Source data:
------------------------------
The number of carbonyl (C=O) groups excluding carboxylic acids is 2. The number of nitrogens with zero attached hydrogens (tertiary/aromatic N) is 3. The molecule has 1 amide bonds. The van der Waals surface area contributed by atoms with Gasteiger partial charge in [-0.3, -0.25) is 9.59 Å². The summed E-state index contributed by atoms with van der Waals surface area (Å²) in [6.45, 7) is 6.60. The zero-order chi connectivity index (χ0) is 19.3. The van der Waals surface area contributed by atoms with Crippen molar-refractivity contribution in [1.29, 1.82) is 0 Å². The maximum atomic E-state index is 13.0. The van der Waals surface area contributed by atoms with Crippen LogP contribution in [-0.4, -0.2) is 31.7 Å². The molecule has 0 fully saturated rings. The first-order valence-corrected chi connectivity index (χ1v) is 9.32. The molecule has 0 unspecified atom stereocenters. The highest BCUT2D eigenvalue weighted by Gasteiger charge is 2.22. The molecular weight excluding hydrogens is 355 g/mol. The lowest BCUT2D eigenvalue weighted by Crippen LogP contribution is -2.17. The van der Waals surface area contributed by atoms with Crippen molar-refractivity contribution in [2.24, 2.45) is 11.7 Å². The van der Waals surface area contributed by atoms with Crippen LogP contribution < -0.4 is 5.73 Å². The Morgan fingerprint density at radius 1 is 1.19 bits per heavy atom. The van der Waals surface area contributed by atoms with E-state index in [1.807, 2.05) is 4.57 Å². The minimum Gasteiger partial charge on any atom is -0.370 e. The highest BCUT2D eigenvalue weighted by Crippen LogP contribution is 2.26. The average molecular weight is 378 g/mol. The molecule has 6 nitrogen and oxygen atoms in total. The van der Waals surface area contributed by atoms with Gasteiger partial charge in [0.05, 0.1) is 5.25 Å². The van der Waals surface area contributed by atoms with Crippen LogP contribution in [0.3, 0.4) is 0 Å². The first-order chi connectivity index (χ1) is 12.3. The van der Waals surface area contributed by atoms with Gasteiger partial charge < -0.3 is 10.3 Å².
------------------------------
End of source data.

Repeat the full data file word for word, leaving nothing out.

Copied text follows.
The number of carbonyl (C=O) groups excluding carboxylic acids is 2. The number of nitrogens with zero attached hydrogens (tertiary/aromatic N) is 3. The molecule has 1 amide bonds. The van der Waals surface area contributed by atoms with Gasteiger partial charge in [-0.3, -0.25) is 9.59 Å². The summed E-state index contributed by atoms with van der Waals surface area (Å²) in [6.45, 7) is 6.60. The zero-order chi connectivity index (χ0) is 19.3. The van der Waals surface area contributed by atoms with Crippen molar-refractivity contribution in [1.29, 1.82) is 0 Å². The maximum atomic E-state index is 13.0. The van der Waals surface area contributed by atoms with Crippen LogP contribution in [-0.4, -0.2) is 31.7 Å². The molecule has 0 fully saturated rings. The first-order valence-corrected chi connectivity index (χ1v) is 9.32. The molecule has 0 unspecified atom stereocenters. The highest BCUT2D eigenvalue weighted by Gasteiger charge is 2.22. The molecular weight excluding hydrogens is 355 g/mol. The lowest BCUT2D eigenvalue weighted by Crippen LogP contribution is -2.17. The van der Waals surface area contributed by atoms with Crippen molar-refractivity contribution in [2.24, 2.45) is 11.7 Å². The van der Waals surface area contributed by atoms with Crippen LogP contribution < -0.4 is 5.73 Å². The Morgan fingerprint density at radius 1 is 1.19 bits per heavy atom. The van der Waals surface area contributed by atoms with E-state index in [1.807, 2.05) is 4.57 Å². The minimum Gasteiger partial charge on any atom is -0.370 e. The highest BCUT2D eigenvalue weighted by Crippen LogP contribution is 2.26. The average molecular weight is 378 g/mol. The molecule has 6 nitrogen and oxygen atoms in total. The van der Waals surface area contributed by atoms with Gasteiger partial charge in [0.05, 0.1) is 5.25 Å². The van der Waals surface area contributed by atoms with Crippen LogP contribution in [0.3, 0.4) is 0 Å². The first-order chi connectivity index (χ1) is 12.3. The van der Waals surface area contributed by atoms with Gasteiger partial charge < -0.3 is 10.3 Å².